It seems a bit silly that former Ivy League physics professor David Wolfe needs to take a maths test in order to be allowed to teach in an English school.

However, if he weren’t trying to make a point, Mr Wolfe could easily take the test, submit his portfolio, and teach a lesson with an external moderator assessing to gain a fast-track teaching qualification. This would take up very little of his time.

If we’re going to keep Wackford Squeers-esque loons who shouldn’t be teaching out of the profession, then requiring qualified and intelligent people who move into schoolteaching later in life to take a not-very-hard test doesn’t seem like a terrible sacrifice.

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2 thoughts on “Overblown

  1. The point he’s making is that surely his track record (not least in terms of academic success) should speak for itself – which of course it should. Ever since the 1980s, there has been this insidious, creeping obsession with tests and qualifications, many of which are pretty worthless apart from allowing bureaucrats to tick the appropriate boxes, which in turn supply reams of statistics to government bean-counters.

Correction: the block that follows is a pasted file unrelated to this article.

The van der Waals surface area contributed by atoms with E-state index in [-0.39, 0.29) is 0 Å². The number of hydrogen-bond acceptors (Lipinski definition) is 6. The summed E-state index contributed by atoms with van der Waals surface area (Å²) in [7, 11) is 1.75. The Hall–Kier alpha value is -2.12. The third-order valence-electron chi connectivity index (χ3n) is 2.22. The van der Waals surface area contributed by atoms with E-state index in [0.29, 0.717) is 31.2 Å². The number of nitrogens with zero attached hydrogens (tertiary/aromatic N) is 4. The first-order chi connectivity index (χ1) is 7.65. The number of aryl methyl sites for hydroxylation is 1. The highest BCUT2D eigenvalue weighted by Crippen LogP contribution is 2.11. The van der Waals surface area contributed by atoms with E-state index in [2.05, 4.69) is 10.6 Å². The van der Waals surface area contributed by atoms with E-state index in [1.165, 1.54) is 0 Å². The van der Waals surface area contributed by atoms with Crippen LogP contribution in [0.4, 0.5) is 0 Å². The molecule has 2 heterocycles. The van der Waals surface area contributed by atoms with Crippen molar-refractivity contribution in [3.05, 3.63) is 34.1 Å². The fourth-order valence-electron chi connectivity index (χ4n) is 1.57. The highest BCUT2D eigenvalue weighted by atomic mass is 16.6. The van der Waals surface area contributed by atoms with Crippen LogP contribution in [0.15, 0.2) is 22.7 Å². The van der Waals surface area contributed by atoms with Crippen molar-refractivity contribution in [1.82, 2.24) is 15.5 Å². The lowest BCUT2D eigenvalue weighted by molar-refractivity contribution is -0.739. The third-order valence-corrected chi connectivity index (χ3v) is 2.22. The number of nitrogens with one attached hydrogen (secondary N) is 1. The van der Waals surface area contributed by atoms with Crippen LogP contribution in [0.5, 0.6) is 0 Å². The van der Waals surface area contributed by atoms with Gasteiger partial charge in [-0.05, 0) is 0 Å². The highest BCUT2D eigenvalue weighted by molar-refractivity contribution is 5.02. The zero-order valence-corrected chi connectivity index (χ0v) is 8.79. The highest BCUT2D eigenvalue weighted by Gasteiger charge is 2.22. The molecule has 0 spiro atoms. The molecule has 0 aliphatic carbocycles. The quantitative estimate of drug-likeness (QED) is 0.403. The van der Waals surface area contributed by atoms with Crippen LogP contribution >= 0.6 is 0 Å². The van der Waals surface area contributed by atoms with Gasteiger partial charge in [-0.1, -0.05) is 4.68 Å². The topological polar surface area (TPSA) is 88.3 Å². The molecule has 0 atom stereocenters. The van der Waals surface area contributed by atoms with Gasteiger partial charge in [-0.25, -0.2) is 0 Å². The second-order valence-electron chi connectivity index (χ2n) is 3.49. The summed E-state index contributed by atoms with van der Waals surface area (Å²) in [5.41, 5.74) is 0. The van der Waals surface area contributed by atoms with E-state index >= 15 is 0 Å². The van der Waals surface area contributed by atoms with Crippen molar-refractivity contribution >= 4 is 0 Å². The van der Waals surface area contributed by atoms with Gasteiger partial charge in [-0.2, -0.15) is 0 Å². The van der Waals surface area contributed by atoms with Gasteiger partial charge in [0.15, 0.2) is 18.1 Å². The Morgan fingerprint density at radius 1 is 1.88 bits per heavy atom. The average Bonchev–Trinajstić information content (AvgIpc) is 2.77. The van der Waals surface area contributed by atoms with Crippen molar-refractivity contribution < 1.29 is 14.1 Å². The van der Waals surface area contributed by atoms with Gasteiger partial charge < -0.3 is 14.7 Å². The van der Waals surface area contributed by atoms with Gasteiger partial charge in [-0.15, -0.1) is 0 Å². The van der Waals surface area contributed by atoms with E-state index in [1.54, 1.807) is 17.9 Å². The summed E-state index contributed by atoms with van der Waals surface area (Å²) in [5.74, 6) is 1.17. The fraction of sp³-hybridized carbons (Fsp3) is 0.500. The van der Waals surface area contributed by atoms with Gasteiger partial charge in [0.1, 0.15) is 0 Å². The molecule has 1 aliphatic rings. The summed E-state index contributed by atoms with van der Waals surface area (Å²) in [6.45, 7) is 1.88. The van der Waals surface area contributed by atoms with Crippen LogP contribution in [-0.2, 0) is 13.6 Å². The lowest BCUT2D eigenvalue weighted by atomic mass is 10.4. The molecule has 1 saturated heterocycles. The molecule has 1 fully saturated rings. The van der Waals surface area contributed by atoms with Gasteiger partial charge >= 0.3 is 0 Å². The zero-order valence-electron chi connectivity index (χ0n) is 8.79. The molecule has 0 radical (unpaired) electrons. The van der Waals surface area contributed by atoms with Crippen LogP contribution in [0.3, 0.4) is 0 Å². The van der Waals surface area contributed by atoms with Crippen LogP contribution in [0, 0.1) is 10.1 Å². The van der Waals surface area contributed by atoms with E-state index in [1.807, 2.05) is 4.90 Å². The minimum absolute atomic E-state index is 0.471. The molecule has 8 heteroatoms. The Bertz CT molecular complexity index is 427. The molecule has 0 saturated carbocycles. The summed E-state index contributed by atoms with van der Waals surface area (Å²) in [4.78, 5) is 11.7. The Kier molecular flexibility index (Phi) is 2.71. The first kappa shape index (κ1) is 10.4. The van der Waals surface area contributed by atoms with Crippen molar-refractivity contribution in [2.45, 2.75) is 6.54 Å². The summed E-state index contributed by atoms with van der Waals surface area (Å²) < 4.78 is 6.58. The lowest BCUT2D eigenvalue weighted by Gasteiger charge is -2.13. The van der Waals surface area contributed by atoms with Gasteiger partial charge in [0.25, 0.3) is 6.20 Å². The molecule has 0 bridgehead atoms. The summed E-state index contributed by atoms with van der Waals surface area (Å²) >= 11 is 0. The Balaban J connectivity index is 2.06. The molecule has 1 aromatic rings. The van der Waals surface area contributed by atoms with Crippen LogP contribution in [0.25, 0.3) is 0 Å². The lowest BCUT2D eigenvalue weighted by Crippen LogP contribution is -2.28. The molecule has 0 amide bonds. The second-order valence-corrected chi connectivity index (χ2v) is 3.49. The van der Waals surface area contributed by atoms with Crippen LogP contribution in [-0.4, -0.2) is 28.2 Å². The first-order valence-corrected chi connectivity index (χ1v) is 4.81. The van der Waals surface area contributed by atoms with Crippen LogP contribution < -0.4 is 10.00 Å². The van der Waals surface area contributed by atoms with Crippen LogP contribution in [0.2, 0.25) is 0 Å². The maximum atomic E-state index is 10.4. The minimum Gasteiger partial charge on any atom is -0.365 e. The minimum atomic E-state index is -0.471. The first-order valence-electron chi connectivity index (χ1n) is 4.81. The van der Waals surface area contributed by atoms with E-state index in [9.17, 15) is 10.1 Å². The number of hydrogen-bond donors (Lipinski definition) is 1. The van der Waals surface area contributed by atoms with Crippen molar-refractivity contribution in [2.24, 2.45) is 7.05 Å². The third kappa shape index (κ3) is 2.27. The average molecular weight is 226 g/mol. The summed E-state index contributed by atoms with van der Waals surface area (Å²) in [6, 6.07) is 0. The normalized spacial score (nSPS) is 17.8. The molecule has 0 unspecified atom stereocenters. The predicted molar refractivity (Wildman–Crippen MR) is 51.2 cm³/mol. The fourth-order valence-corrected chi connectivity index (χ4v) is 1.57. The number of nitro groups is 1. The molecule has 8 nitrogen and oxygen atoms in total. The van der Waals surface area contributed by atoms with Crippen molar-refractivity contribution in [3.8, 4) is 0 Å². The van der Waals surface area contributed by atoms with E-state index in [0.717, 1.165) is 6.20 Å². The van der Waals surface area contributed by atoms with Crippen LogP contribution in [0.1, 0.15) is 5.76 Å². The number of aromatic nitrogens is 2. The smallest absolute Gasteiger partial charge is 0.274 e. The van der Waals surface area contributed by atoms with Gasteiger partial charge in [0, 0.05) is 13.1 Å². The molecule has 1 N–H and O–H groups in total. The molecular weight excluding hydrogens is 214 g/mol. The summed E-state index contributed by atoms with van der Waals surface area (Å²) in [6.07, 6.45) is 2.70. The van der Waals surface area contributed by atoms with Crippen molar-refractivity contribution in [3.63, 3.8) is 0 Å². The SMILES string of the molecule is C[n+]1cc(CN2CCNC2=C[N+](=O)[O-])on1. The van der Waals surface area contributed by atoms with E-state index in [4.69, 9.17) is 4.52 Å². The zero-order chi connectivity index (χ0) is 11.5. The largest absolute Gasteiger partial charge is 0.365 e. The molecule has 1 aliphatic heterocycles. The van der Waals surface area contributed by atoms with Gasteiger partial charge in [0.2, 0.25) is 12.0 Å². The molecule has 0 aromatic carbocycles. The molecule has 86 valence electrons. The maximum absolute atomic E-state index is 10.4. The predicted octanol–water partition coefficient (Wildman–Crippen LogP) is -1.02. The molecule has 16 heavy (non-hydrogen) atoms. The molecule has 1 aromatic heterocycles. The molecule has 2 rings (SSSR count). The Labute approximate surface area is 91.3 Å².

I haven’t been in Professor Wolfe’s position (yet), but I myself don’t have any paper qualifications in the subject I’m paid to be an expert in by an internationally renowned organisation. And I take some pride in this, as I’ve met loads of people with film or media studies degrees who don’t know the first thing about their subject apart from the narrow range encompassed by their set texts (I learned my trade through running a repertory cinema for six years that prided itself in maintaining high-quality programming despite having no income other than via the box office – which concentrated the mind much more than any abstract exam!)

    When he hired me for my present job, my boss neither knew nor cared about paper qualifications – what mattered was the half-inch-thick bound portfolio of published work and a sheaf of glowing references. Which is exactly what should be the situation here.

    (This reminds me of Christopher Booker’s book The Mad Officials, a collection of similarly deranged anecdotes – one that sprang to mind was a turkey slaughtering firm whose employees went back decades, who were all required to obtain an appropriate qualification. When they turned up at the course, they discovered their tutor’s experience amounted to a fortnight. How on earth was this guy competent to pass judgement?)

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